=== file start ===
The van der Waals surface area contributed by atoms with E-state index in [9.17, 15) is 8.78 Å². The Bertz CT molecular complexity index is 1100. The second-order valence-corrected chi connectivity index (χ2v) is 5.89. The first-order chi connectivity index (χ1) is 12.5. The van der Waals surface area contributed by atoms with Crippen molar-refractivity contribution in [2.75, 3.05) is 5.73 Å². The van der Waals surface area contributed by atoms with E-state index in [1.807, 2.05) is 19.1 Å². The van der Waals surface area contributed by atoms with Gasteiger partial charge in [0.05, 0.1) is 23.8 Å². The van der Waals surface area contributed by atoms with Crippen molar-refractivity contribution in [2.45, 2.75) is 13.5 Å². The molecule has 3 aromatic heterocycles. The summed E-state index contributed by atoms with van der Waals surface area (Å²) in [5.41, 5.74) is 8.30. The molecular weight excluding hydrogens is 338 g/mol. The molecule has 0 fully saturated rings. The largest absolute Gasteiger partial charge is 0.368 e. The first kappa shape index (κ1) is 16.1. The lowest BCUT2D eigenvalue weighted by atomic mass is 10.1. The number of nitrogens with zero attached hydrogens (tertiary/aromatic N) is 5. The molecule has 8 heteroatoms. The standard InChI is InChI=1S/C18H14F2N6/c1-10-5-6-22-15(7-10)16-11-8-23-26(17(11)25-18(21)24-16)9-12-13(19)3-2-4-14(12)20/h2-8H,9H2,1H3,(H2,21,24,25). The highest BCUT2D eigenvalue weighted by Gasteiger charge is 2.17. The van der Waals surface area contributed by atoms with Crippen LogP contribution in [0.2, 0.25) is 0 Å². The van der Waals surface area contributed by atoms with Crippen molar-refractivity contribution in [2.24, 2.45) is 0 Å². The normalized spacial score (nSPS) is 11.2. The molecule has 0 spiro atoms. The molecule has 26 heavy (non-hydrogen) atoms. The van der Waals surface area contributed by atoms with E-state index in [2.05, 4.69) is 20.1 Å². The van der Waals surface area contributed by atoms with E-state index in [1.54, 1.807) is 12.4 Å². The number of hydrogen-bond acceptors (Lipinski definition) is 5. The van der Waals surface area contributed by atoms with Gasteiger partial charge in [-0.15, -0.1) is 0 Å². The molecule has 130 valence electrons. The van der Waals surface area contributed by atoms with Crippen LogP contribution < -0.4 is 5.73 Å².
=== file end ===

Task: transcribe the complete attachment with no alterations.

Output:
The van der Waals surface area contributed by atoms with E-state index in [9.17, 15) is 8.78 Å². The Bertz CT molecular complexity index is 1100. The second-order valence-corrected chi connectivity index (χ2v) is 5.89. The first-order chi connectivity index (χ1) is 12.5. The van der Waals surface area contributed by atoms with Crippen molar-refractivity contribution in [2.75, 3.05) is 5.73 Å². The van der Waals surface area contributed by atoms with E-state index in [1.807, 2.05) is 19.1 Å². The van der Waals surface area contributed by atoms with Gasteiger partial charge in [0.05, 0.1) is 23.8 Å². The van der Waals surface area contributed by atoms with Crippen molar-refractivity contribution in [2.45, 2.75) is 13.5 Å². The molecule has 3 aromatic heterocycles. The summed E-state index contributed by atoms with van der Waals surface area (Å²) in [5.41, 5.74) is 8.30. The molecular weight excluding hydrogens is 338 g/mol. The molecule has 0 fully saturated rings. The largest absolute Gasteiger partial charge is 0.368 e. The first kappa shape index (κ1) is 16.1. The lowest BCUT2D eigenvalue weighted by atomic mass is 10.1. The number of nitrogens with zero attached hydrogens (tertiary/aromatic N) is 5. The molecule has 8 heteroatoms. The standard InChI is InChI=1S/C18H14F2N6/c1-10-5-6-22-15(7-10)16-11-8-23-26(17(11)25-18(21)24-16)9-12-13(19)3-2-4-14(12)20/h2-8H,9H2,1H3,(H2,21,24,25). The highest BCUT2D eigenvalue weighted by Gasteiger charge is 2.17. The van der Waals surface area contributed by atoms with Crippen LogP contribution in [0.2, 0.25) is 0 Å². The van der Waals surface area contributed by atoms with Crippen molar-refractivity contribution in [2.24, 2.45) is 0 Å². The normalized spacial score (nSPS) is 11.2. The molecule has 0 spiro atoms. The molecule has 26 heavy (non-hydrogen) atoms. The van der Waals surface area contributed by atoms with E-state index in [2.05, 4.69) is 20.1 Å². The van der Waals surface area contributed by atoms with E-state index in [1.54, 1.807) is 12.4 Å². The number of hydrogen-bond acceptors (Lipinski definition) is 5. The van der Waals surface area contributed by atoms with Gasteiger partial charge in [-0.15, -0.1) is 0 Å². The molecule has 130 valence electrons. The van der Waals surface area contributed by atoms with Crippen LogP contribution < -0.4 is 5.73 Å².